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From: TSS ()
Subject: Some fear US MAD COW Animal ID secrecy, Congress cloaks more information in secrecy $
Date: June 3, 2005 at 1:34 pm PST

##################### Bovine Spongiform Encephalopathy #####################


Some fear US Animal ID secrecy

Congress cloaks more information in secrecy

By REBECCA CARR

Cox News Service

Friday, June 03, 2005

WASHINGTON - Few would argue with the need for a national livestock identification system to help the federal government handle a disease outbreak such as mad cow.

But pending legislation calling for the nation's first electronic livestock tracking system would prohibit the public from finding out anything about animals in the system, including the history of a cow sick with bovine spongiform encephalopathy.

The only way the public can find out such details is if the secretary of agriculture makes the information public.

That's because the legislation, sponsored by Rep. Collin C. Peterson, D-Minn., includes a provision that exempts information about the system from being released under the Freedom of Information Act.

Formally called the "third exemption," it is one of nine exemptions the government can use to deny the release of information requested under the FOI Act.

Open government advocates say it is the most troubling of the nine exemptions because it allows Congress to cloak vital information in secrecy through legislation, often without a public hearing or debate. They say Congress frequently invokes the exemption to appease private sector businesses, which argue it is necessary to protect proprietary information.

"It is an easy way to slap a secrecy stamp on the information," said Rick Blum, director of openthegovernment.org, a coalition of more than 30 groups concerned about government secrecy.

The legislative intent of Congress is far more difficult to challenge than a federal agency's denial for the release of information, said Kevin M. Goldberg, general counsel to the American Society of Newspaper Editors.

"This secrecy is often perpetuated in secret as most of the (third exemption) provisions consist of one or two paragraphs tucked into a much larger bill with no notice that the Freedom of Information Act will be affected at all," Goldberg said.

There are at least 140 cases where congressional lawmakers have inserted such exemptions, according to a 2003 Justice Department report.

The report notes that Congress has been "increasingly active in enacting such statutory provisions."

The exemptions have become so popular that finding them in proposed legislation is "like playing a game of Wackamole," one staffer to Sen. Patrick Leahy, D-Vt., joked. "As soon as you handle one, another one pops up."

Congress used the exemption in its massive Homeland Security Act three years ago, granting businesses protection from information disclosure if they agreed to share information about the vulnerabilities of their facilities.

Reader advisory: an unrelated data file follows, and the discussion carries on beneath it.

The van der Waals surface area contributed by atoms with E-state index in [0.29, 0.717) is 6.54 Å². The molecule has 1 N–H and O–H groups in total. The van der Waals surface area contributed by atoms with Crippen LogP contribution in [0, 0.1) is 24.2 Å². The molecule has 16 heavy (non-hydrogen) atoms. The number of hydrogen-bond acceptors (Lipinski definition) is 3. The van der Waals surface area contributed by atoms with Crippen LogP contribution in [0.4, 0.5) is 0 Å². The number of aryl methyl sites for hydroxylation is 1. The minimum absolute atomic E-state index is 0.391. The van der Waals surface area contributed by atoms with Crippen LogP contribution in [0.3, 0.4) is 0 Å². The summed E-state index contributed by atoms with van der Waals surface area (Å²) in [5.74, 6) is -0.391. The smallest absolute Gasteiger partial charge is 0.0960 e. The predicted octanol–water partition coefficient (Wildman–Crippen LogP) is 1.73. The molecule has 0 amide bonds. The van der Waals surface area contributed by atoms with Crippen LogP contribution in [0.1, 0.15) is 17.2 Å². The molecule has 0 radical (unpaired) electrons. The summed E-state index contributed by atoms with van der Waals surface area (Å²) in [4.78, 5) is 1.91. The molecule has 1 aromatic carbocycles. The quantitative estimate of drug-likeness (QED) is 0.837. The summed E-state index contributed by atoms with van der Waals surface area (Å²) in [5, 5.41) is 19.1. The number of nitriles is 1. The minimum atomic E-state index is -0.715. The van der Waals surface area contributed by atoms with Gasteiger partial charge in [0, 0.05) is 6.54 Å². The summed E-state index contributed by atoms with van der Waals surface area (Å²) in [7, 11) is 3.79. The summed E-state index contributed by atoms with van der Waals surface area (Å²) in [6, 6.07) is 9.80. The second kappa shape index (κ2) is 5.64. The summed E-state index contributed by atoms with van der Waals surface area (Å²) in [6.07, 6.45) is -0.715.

And in another twist on the exemption, Congress inserted a provision into the Consolidated Appropriations Act of 2004 that states that "no funds appropriated under this or any other act may be used to disclose" records about firearms tracking to the public.

Government agencies have also sought protection from information disclosure.

For example, Congress passed an amendment to the National Security Act in 1984 that exempted the CIA from having to comply with the search and review requirements of the FOI Act for its "operational files."

Most of the information in those files, which included records about foreign and counter-intelligence operations, was already protected from disclosure under the other exemptions in the FOI Act.

But before Congress granted the exemption, the agency had to search and review each document to justify withholding the information, which cost time and money.

Open government advocates say many of the exemptions inserted into legislation are not justified.

"This is back door secrecy," said Thomas Blanton, executive director of the National Security Archive at George Washington University, a nonprofit research institute based in Washington.

When an industry wants to keep information secret, it seeks the so-called third exemption, he said.

"It all takes place behind the sausage grinder," Blanton said. "You don't know what gristle is going through the spout, you just have to eat it."

But Daniel J. Metcalfe, co-director off the Justice Department's Office of Information and Privacy, said the exemption is crucial to the FOI Act's structure.

In the case of the animal identification bill, the exemption is critical to winning support from the cattle industry and on Capitol Hill.

"If we are going to develop an animal ID system that's effective and meaningful, we have to respect participants' private information," said Peterson, the Minnesota lawmaker who proposed the identification system. "The goal of a national animal I.D. system is to protect livestock owners as well as the public."

As the livestock industry sees it, it is providing information that will help protect the public health. In exchange for proprietary information about their herds, they believe they should receive confidence that their business records will not be shared with the public.